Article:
Regardless of how great your business idea sounds; one thing venture capitalists will always want to see before making any investment in your company is your cap table. To save yourself from headaches down the road, it’s important to be thoughtful with your cap table from the very beginning.
What is a Cap Table?
A cap table is a record of a company’s equity ownership, which, depending on how a company is organized, might be called shares, stock, units, or interests. For the sake of simplifying, we’ll use shares within the context of this post. In addition to keeping record of who owns what, the cap table provides a means by which founders and investors can calculate their percentage of ownership and equity dilution under different scenarios, such as an additional round of funding.
Cap tables are important for multiple reasons:
- They allow investors to better understand what they’re buying into
- They help all shareholders (founders included) keep track of their ownership stake as the company grows and raises additional funding
To begin, it may look something like this:
We’ll start on the left side of the table. During term sheet negotiations, the founders and investors will have to determine these three numbers:
- Pre-Money Valuation
- Post-Money Valuation (Pre-Money Valuation + Total Investment)
- Price-Per-Share (Pre-Money Valuation / Pre-Money Shares)
Now let’s do some math. In this example, the startup’s post-money valuation is $3,000,000:
$2,000,000 (pre-money valuation) + $500,000 (investor 1) + $500,000 (investor 2) = $3,000,000 (post-money valuation)
Our price-per-share, $0.25, is determined by dividing the pre-money valuation by the number of pre-money shares:
$2,000,000 (pre-money valuation) / 8,000,000 = $0.25 (price-per-share)
Now let’s move on to investor shares. This can be calculated by dividing the total amount an individual investor has invested by the price-per-share:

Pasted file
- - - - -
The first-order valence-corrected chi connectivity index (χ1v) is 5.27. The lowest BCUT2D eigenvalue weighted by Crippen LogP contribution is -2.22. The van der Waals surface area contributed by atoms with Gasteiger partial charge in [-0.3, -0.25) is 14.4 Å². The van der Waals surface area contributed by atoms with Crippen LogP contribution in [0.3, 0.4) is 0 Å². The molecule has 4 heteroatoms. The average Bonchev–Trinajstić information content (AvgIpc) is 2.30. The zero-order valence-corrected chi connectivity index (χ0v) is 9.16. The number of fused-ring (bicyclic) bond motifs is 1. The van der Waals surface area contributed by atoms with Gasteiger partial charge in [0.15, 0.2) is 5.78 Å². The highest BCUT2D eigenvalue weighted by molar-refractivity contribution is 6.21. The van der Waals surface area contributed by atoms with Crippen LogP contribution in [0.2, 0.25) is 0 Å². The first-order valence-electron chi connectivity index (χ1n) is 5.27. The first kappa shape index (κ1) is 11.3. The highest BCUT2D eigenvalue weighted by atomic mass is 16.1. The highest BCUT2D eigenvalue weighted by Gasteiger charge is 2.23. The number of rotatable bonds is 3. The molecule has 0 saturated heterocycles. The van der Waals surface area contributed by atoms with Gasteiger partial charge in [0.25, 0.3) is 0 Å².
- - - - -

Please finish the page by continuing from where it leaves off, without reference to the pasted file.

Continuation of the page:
500,000 (total invested) / $0.25 = 2,000,000
In this case, each investor put in $500,000, so they would each get 2,000,000 shares. This brings total shares up from 8,000,000 to 12,000,000.
To get post-money percentage ownership for each investor and founder, you take the number of investor shares and divide that by the total number of post money shares:
4,000,000 / 12,000,000 = 33.7% (Founder 1 % Ownership)
4,000,000 / 12,000,000 = 33.7% (Founder 2 % Ownership)
2,000,000 / 12,000,000 = 16.6% (Investor 1 % Ownership)
2,000,000 / 12,000,000 = 16.6% (Investor 2 % Ownership)
As you can see, everything stems from term sheet negotiations. You can also see how adding additional investors begins to dilute founder ownership.
There is truly no singular way to set up a cap table; what matters most is that it’s well-organized and easy to read. At a minimum it should include:
- The name of the shareholder (the way it appears on the security instrument)
- When it was issued
- The number of shares issued
Typically, the order of entries will descend from the oldest at the top, newest at the bottom. Some startups may choose to order their cap table from largest stake to the smallest.
As a company grows, the cap table will become more complicated, growing to include preferred shares, exercised options, and additional rounds of funding. A common investment structure you’ll see in venture capital is investments via a special purpose vehicle (SPV), which can help keep your cap table more organized.
To keep everything in line, it should be updated consistently. Events such as issuing new shares, selling shares, or increasing the option pool all impact equity value, and the cap table must be updated accordingly to reflect these changes.
If you’re ever in doubt about your current cap table or need help creating one, there are plenty of resources online that offer samples you can download. There are also services such as Carta or Capshare, which offer automated cap table management. It may be in your best interest to reach out to your attorney, as they will have the best grasp on your unique situation and will be able to provide tailored help to keep your cap table accurate and up to date.
The information presented here is for general informational purposes only and is not intended to be, nor should it be construed or used as, comprehensive offering documentation for any security, investment, tax or legal advice, a recommendation, or an offer to sell, or a solicitation of an offer to buy, an interest, directly or indirectly, in any company. Investing in both early-stage and later-stage companies carries a high degree of risk. A loss of an investor’s entire investment is possible, and no profit may be realized. Investors should be aware that these types of investments are illiquid and should anticipate holding until an exit occurs.